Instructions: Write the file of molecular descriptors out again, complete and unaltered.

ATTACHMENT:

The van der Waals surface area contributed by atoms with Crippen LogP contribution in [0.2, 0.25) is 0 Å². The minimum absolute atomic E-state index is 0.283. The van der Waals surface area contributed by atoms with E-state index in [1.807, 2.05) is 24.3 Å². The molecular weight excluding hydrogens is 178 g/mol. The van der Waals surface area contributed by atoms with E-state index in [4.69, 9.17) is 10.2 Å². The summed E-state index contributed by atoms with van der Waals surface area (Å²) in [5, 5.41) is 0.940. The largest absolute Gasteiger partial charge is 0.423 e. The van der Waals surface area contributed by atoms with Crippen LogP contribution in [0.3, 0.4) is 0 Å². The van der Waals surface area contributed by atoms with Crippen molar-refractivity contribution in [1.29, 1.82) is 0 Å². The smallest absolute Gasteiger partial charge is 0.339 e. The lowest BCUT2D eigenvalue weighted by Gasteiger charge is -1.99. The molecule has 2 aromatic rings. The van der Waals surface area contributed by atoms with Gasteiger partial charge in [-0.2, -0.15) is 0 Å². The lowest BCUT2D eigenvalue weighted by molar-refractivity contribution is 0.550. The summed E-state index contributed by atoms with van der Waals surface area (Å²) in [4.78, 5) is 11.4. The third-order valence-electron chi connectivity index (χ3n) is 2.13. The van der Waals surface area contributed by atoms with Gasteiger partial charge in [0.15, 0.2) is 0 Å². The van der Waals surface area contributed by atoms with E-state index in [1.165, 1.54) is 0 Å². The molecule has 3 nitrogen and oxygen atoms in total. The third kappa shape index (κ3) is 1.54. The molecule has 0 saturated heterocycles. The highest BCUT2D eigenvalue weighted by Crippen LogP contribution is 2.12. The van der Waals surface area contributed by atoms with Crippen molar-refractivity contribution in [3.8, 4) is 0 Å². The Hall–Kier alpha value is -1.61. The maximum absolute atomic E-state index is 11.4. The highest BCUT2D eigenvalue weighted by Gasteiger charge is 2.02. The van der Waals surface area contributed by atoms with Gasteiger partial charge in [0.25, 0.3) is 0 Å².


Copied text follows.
The van der Waals surface area contributed by atoms with Crippen LogP contribution in [0.2, 0.25) is 0 Å². The minimum absolute atomic E-state index is 0.283. The van der Waals surface area contributed by atoms with E-state index in [1.807, 2.05) is 24.3 Å². The molecular weight excluding hydrogens is 178 g/mol. The van der Waals surface area contributed by atoms with E-state index in [4.69, 9.17) is 10.2 Å². The summed E-state index contributed by atoms with van der Waals surface area (Å²) in [5, 5.41) is 0.940. The largest absolute Gasteiger partial charge is 0.423 e. The van der Waals surface area contributed by atoms with Crippen LogP contribution in [0.3, 0.4) is 0 Å². The van der Waals surface area contributed by atoms with Crippen molar-refractivity contribution in [1.29, 1.82) is 0 Å². The smallest absolute Gasteiger partial charge is 0.339 e. The lowest BCUT2D eigenvalue weighted by Gasteiger charge is -1.99. The molecule has 2 aromatic rings. The van der Waals surface area contributed by atoms with Gasteiger partial charge in [-0.2, -0.15) is 0 Å². The lowest BCUT2D eigenvalue weighted by molar-refractivity contribution is 0.550. The summed E-state index contributed by atoms with van der Waals surface area (Å²) in [4.78, 5) is 11.4. The third-order valence-electron chi connectivity index (χ3n) is 2.13. The van der Waals surface area contributed by atoms with Gasteiger partial charge in [0.15, 0.2) is 0 Å². The van der Waals surface area contributed by atoms with E-state index in [1.165, 1.54) is 0 Å². The molecule has 3 nitrogen and oxygen atoms in total. The third kappa shape index (κ3) is 1.54. The molecule has 0 saturated heterocycles. The highest BCUT2D eigenvalue weighted by Crippen LogP contribution is 2.12. The van der Waals surface area contributed by atoms with Crippen molar-refractivity contribution in [3.8, 4) is 0 Å². The Hall–Kier alpha value is -1.61. The maximum absolute atomic E-state index is 11.4. The highest BCUT2D eigenvalue weighted by Gasteiger charge is 2.02. The van der Waals surface area contributed by atoms with Gasteiger partial charge in [0.25, 0.3) is 0 Å².